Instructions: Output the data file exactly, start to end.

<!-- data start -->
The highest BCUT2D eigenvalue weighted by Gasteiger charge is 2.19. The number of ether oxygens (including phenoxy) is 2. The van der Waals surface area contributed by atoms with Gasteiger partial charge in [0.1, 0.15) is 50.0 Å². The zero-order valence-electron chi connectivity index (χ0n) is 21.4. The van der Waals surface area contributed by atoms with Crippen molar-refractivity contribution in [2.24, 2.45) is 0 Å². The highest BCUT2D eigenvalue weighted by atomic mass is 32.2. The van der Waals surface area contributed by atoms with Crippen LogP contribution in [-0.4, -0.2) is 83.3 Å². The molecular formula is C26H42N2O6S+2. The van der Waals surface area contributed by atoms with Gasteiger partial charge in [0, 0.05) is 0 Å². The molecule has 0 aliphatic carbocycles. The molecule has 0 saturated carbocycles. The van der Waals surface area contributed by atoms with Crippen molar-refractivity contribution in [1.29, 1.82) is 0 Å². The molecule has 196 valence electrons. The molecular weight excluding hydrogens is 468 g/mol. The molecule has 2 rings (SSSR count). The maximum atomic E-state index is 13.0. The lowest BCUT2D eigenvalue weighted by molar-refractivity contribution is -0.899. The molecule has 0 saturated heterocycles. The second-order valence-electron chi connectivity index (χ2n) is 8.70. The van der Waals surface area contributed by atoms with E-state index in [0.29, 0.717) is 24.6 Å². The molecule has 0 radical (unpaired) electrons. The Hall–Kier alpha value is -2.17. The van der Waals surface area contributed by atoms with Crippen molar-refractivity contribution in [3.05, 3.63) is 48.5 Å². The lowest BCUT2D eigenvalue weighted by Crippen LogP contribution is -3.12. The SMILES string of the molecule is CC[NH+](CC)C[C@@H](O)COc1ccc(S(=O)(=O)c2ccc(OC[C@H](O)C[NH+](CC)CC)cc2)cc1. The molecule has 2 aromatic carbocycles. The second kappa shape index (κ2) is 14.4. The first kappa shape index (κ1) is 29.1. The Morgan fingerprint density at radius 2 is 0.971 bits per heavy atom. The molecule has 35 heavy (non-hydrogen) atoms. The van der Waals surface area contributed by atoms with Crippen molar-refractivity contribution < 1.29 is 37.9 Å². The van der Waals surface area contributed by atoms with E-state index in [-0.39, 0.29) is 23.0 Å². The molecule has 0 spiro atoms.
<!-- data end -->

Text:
The highest BCUT2D eigenvalue weighted by Gasteiger charge is 2.19. The number of ether oxygens (including phenoxy) is 2. The van der Waals surface area contributed by atoms with Gasteiger partial charge in [0.1, 0.15) is 50.0 Å². The zero-order valence-electron chi connectivity index (χ0n) is 21.4. The van der Waals surface area contributed by atoms with Crippen molar-refractivity contribution in [2.24, 2.45) is 0 Å². The highest BCUT2D eigenvalue weighted by atomic mass is 32.2. The van der Waals surface area contributed by atoms with Crippen LogP contribution in [-0.4, -0.2) is 83.3 Å². The molecular formula is C26H42N2O6S+2. The van der Waals surface area contributed by atoms with Gasteiger partial charge in [0, 0.05) is 0 Å². The molecule has 0 aliphatic carbocycles. The molecule has 0 saturated carbocycles. The van der Waals surface area contributed by atoms with Crippen molar-refractivity contribution in [1.29, 1.82) is 0 Å². The molecule has 196 valence electrons. The molecular weight excluding hydrogens is 468 g/mol. The molecule has 2 rings (SSSR count). The maximum atomic E-state index is 13.0. The lowest BCUT2D eigenvalue weighted by molar-refractivity contribution is -0.899. The molecule has 0 saturated heterocycles. The second-order valence-electron chi connectivity index (χ2n) is 8.70. The van der Waals surface area contributed by atoms with E-state index in [0.29, 0.717) is 24.6 Å². The molecule has 0 radical (unpaired) electrons. The Hall–Kier alpha value is -2.17. The van der Waals surface area contributed by atoms with Crippen molar-refractivity contribution in [3.05, 3.63) is 48.5 Å². The lowest BCUT2D eigenvalue weighted by Crippen LogP contribution is -3.12. The SMILES string of the molecule is CC[NH+](CC)C[C@@H](O)COc1ccc(S(=O)(=O)c2ccc(OC[C@H](O)C[NH+](CC)CC)cc2)cc1. The molecule has 2 aromatic carbocycles. The second kappa shape index (κ2) is 14.4. The first kappa shape index (κ1) is 29.1. The Morgan fingerprint density at radius 2 is 0.971 bits per heavy atom. The molecule has 35 heavy (non-hydrogen) atoms. The van der Waals surface area contributed by atoms with Crippen molar-refractivity contribution < 1.29 is 37.9 Å². The van der Waals surface area contributed by atoms with E-state index in [-0.39, 0.29) is 23.0 Å². The molecule has 0 spiro atoms.